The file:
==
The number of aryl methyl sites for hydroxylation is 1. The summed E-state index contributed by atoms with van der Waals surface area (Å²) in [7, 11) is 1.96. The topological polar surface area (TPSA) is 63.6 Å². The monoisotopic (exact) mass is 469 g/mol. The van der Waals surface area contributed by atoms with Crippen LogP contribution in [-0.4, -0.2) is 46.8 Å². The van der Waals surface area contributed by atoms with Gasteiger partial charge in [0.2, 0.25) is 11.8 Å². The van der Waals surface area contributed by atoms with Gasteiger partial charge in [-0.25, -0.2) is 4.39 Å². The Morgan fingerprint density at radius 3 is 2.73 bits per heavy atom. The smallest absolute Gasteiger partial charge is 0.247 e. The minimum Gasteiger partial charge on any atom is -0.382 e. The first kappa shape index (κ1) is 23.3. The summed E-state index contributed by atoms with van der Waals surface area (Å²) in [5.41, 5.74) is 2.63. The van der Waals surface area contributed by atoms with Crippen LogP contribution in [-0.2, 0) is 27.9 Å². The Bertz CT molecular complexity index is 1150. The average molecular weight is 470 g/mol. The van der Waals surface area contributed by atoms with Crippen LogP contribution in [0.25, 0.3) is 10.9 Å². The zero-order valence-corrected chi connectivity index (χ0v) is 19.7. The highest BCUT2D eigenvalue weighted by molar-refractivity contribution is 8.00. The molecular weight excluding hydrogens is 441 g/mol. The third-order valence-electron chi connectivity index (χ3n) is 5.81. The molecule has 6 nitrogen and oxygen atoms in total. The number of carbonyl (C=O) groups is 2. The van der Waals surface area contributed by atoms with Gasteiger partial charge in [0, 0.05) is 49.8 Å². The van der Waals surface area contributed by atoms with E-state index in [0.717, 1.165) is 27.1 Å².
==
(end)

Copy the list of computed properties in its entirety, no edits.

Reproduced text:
The number of aryl methyl sites for hydroxylation is 1. The summed E-state index contributed by atoms with van der Waals surface area (Å²) in [7, 11) is 1.96. The topological polar surface area (TPSA) is 63.6 Å². The monoisotopic (exact) mass is 469 g/mol. The van der Waals surface area contributed by atoms with Crippen LogP contribution in [-0.4, -0.2) is 46.8 Å². The van der Waals surface area contributed by atoms with Gasteiger partial charge in [0.2, 0.25) is 11.8 Å². The van der Waals surface area contributed by atoms with Gasteiger partial charge in [-0.25, -0.2) is 4.39 Å². The Morgan fingerprint density at radius 3 is 2.73 bits per heavy atom. The smallest absolute Gasteiger partial charge is 0.247 e. The minimum Gasteiger partial charge on any atom is -0.382 e. The first kappa shape index (κ1) is 23.3. The summed E-state index contributed by atoms with van der Waals surface area (Å²) in [5.41, 5.74) is 2.63. The van der Waals surface area contributed by atoms with Crippen LogP contribution in [-0.2, 0) is 27.9 Å². The Bertz CT molecular complexity index is 1150. The average molecular weight is 470 g/mol. The van der Waals surface area contributed by atoms with Crippen LogP contribution in [0.25, 0.3) is 10.9 Å². The zero-order valence-corrected chi connectivity index (χ0v) is 19.7. The highest BCUT2D eigenvalue weighted by molar-refractivity contribution is 8.00. The molecular weight excluding hydrogens is 441 g/mol. The third-order valence-electron chi connectivity index (χ3n) is 5.81. The molecule has 6 nitrogen and oxygen atoms in total. The number of carbonyl (C=O) groups is 2. The van der Waals surface area contributed by atoms with Gasteiger partial charge in [0, 0.05) is 49.8 Å². The van der Waals surface area contributed by atoms with E-state index in [0.717, 1.165) is 27.1 Å².